The rise of social media has provoked both optimism about potential societal benefits and concern about harms such as addiction, depression, and political polarization. In a randomized experiment, we find that deactivating Facebook for the four weeks before the 2018 US midterm election (i) reduced online activity, while increasing offline activities such as watching TV alone and socializing with family and friends; (ii) reduced both factual news knowledge and political polarization; (iii) increased subjective well-being; and (iv) caused a large persistent reduction in post-experiment Facebook use. Deactivation reduced post-experiment valuations of Facebook, suggesting that traditional metrics may overstate consumer surplus.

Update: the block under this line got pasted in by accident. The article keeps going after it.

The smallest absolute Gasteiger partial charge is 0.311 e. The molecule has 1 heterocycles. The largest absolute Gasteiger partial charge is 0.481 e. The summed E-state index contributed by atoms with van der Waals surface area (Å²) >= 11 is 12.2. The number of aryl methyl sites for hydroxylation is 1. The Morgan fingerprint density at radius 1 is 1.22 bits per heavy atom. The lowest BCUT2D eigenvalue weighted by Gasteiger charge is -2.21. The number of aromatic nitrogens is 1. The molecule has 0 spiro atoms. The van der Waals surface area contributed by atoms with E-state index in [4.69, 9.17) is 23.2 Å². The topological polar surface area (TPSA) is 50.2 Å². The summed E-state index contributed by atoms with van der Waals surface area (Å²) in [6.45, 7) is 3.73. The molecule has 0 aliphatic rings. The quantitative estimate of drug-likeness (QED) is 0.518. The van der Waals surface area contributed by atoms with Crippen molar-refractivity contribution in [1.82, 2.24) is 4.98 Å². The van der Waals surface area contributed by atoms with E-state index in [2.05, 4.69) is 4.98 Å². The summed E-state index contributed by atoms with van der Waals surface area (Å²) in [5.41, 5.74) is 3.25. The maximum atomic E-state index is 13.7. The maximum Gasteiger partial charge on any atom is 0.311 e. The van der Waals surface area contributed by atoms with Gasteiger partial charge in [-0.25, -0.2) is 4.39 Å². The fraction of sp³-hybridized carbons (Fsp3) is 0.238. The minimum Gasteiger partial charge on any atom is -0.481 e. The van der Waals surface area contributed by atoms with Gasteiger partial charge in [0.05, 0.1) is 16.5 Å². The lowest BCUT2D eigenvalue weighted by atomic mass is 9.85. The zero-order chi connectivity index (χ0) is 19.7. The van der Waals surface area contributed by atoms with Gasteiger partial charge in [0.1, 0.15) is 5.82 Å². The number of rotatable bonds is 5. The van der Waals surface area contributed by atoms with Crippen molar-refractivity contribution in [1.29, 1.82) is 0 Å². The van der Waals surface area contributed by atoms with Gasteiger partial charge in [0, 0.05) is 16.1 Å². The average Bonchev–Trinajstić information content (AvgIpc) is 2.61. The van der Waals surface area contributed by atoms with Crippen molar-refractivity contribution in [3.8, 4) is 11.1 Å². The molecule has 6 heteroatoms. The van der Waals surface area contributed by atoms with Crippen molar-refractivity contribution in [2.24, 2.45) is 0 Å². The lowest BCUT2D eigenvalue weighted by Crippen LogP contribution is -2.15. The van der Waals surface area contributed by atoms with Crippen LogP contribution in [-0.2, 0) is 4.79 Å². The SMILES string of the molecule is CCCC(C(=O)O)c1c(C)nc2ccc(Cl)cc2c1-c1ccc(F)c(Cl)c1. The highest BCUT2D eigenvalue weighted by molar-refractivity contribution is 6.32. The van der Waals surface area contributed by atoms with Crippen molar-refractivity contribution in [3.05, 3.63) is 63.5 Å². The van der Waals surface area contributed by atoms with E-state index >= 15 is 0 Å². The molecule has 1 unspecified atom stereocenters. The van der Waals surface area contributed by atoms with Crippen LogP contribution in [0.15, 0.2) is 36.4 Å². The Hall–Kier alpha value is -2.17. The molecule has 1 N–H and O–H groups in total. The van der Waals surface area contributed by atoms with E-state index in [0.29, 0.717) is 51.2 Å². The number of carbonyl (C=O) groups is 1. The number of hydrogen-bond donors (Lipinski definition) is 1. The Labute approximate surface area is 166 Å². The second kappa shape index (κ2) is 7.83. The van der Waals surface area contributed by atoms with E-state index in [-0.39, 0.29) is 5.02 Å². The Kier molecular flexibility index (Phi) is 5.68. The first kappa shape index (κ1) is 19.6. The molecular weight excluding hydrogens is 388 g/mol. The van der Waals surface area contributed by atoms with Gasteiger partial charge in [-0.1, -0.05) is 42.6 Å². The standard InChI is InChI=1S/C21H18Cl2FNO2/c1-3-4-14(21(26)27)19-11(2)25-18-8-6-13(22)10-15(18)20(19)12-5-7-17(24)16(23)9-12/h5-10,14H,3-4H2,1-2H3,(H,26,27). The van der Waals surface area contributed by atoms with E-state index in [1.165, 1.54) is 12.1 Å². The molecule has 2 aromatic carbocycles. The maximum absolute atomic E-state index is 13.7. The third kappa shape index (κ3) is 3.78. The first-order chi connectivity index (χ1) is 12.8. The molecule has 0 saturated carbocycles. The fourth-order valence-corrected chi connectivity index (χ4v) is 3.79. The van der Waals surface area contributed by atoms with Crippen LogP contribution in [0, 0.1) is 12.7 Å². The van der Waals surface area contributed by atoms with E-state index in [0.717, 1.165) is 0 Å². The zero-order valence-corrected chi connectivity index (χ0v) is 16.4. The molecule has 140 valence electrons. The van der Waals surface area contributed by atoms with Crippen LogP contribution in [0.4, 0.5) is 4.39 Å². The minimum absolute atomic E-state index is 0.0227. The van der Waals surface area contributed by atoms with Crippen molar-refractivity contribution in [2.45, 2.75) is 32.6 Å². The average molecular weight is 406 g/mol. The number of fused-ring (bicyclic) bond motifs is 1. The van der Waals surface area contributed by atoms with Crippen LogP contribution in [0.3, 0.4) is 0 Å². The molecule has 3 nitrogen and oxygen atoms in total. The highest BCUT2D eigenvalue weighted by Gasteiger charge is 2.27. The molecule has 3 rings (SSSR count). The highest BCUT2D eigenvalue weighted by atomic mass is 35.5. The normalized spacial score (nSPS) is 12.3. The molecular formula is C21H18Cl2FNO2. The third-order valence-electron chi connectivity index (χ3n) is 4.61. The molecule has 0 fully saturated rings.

This blog reports new ideas and work on mind, brain, behavior, psychology, and politics - as well as random curious stuff
Wednesday, April 22, 2020
Effects of social media on well-being.
Allcott et al. do a fascinating study examining the effects of getting a random sample of Facebook users to deactivate their accounts for 4 weeks in exchange for $102.
Posted by Deric Bownds at 12:00 AM
Blog Categories: culture/politics, social cognition, technology
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